Robert Irsay’s relocation of the Colts from Baltimore to Indianapolis had a huge impact on the NFL future of several cities.

In the middle of a March night in 1984, the Colts packed 12 Mayflower trucks with all the team’s belongings and left Baltimore for Indianapolis.

The relocation didn’t just devastate Baltimoreans — it left a few other cities disappointed, too. Prior to the move, Jacksonville, Los Angeles, Memphis, and Phoenix were all courted as the potential next home of the Colts.

If the relationship had not entirely soured, what do people think would have happened in 2014 and into 2015 and 2016? It’s not a simple what if to consider. The team saw significant roster turnover after the 2014 season. There was some talk of players being a bit worn out by Harbaugh, although it’s not fully clear beyond Alex Boone who that might have entailed.

I suppose one problem with the counter is the fact that Harbaugh is wired in a way that is going to grate on some people. If he didn’t grate on people the way he did, who knows if he would have been as successful as he was with the 49ers.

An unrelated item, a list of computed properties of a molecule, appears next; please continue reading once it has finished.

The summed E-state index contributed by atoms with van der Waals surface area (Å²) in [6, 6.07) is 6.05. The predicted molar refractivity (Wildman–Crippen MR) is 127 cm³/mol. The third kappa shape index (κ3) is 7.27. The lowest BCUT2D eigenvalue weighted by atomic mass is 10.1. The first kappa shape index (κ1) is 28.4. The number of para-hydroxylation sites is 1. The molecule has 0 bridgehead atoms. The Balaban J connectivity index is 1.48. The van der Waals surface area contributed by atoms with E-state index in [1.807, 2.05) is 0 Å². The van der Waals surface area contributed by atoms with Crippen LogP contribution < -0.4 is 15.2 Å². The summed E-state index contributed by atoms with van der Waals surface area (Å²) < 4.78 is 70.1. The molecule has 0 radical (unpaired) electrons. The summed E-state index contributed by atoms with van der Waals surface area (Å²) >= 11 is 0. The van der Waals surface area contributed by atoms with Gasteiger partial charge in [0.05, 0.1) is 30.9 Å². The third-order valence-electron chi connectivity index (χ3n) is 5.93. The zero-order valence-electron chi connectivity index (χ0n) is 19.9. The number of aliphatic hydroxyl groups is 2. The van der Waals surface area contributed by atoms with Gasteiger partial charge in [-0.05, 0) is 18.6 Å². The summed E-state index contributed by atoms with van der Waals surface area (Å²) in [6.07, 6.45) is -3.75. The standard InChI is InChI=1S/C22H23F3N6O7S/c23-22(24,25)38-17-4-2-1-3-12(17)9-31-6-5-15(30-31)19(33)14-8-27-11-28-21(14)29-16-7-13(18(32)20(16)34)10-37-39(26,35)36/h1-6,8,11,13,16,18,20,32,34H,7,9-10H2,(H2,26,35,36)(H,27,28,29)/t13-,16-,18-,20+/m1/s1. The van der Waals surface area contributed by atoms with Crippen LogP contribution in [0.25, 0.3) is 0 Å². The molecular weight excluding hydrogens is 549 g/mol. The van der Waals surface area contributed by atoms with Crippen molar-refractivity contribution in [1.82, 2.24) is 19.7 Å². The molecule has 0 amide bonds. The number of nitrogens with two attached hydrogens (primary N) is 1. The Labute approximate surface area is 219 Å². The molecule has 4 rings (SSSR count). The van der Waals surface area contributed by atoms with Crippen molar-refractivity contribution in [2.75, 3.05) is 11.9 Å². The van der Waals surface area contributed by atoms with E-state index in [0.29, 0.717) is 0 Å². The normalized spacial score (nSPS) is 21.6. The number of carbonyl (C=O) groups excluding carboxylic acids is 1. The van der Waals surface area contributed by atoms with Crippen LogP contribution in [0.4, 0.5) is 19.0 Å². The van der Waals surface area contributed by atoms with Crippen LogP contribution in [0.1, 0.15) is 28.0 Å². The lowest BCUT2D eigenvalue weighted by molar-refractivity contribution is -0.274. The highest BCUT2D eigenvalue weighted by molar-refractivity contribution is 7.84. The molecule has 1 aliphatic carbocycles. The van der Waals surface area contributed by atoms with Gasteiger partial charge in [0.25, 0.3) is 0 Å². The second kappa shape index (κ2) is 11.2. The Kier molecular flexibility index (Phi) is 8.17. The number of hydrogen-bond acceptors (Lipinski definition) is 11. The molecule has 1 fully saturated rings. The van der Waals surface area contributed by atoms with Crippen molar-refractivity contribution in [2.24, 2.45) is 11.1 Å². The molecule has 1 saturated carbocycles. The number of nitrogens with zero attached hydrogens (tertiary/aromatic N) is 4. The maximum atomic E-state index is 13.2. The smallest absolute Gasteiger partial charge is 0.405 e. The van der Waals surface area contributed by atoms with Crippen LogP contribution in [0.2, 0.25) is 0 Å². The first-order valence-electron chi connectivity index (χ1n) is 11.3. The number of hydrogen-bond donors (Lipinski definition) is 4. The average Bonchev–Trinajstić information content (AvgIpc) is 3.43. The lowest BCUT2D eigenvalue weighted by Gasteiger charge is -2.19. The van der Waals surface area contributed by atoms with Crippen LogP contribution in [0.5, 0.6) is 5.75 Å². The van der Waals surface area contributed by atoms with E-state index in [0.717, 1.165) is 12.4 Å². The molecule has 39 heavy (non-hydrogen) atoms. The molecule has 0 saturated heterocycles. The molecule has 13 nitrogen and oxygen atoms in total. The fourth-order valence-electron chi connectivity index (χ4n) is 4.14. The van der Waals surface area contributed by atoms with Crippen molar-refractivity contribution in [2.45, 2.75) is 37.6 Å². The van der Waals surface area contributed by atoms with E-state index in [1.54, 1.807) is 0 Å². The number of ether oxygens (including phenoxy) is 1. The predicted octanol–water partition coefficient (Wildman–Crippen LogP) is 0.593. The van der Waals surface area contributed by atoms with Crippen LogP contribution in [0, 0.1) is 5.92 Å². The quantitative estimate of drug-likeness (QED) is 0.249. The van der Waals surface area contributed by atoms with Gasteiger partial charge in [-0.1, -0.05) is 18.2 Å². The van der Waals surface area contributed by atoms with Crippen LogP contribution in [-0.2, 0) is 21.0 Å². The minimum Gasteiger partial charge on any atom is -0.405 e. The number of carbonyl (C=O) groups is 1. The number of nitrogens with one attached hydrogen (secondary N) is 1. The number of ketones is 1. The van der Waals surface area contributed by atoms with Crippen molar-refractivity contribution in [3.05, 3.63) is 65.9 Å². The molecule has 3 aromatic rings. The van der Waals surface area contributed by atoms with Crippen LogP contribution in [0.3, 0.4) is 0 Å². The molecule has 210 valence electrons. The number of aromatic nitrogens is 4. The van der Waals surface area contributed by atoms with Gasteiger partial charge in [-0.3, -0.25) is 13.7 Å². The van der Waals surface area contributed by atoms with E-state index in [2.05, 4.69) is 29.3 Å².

Harbaugh would have been a better coach than Jim Tomsula, but Trent Baalke hamstrung the roster with many of his personnel decisions the past three years. Of course, a better relationship between Harbaugh and Baalke maybe leads to better communication on draft picks, but just based on how things went in the front office from 2014 to 2016, it does not seem like it would have been too surprising to see the 49ers take a step back from their Super Bowl contending ways. I don’t think they bottom out like they did, but they would have still faced a host of roster questions.

I also don’t know if Gano fetched that ball, but it looks like they have a backup ball on the side there, though I’m not positive on that. It could be a different kind of ball. If you booted the ball too far in elementary, you had to hoof it all the way out there to get it yourself, at least as far as I remember.

Either way: Gano’s kids just got owned, and this should be a lesson to all of you: do not play kickball with an NFL kicker.

Apparently, the jury agreed, because they awarded Bush $4.95 million in compensatory damages and another $7.5 million in punitive damages, finding the Rams organization 100 percent liable for the incident. Not long after Bush’s injury, the Rams covered the exposed concrete with rubber.

I’m very happy with the verdict, Bush said after the victory, via the Post-Dispatch. The people spoke and decided very fairly.

Originally, Bush had also sued the public agencies that technically own and operate the stadium, but they were dismissed from the suit after they successfully argued that the Rams organization had control of operations at the stadium on game days.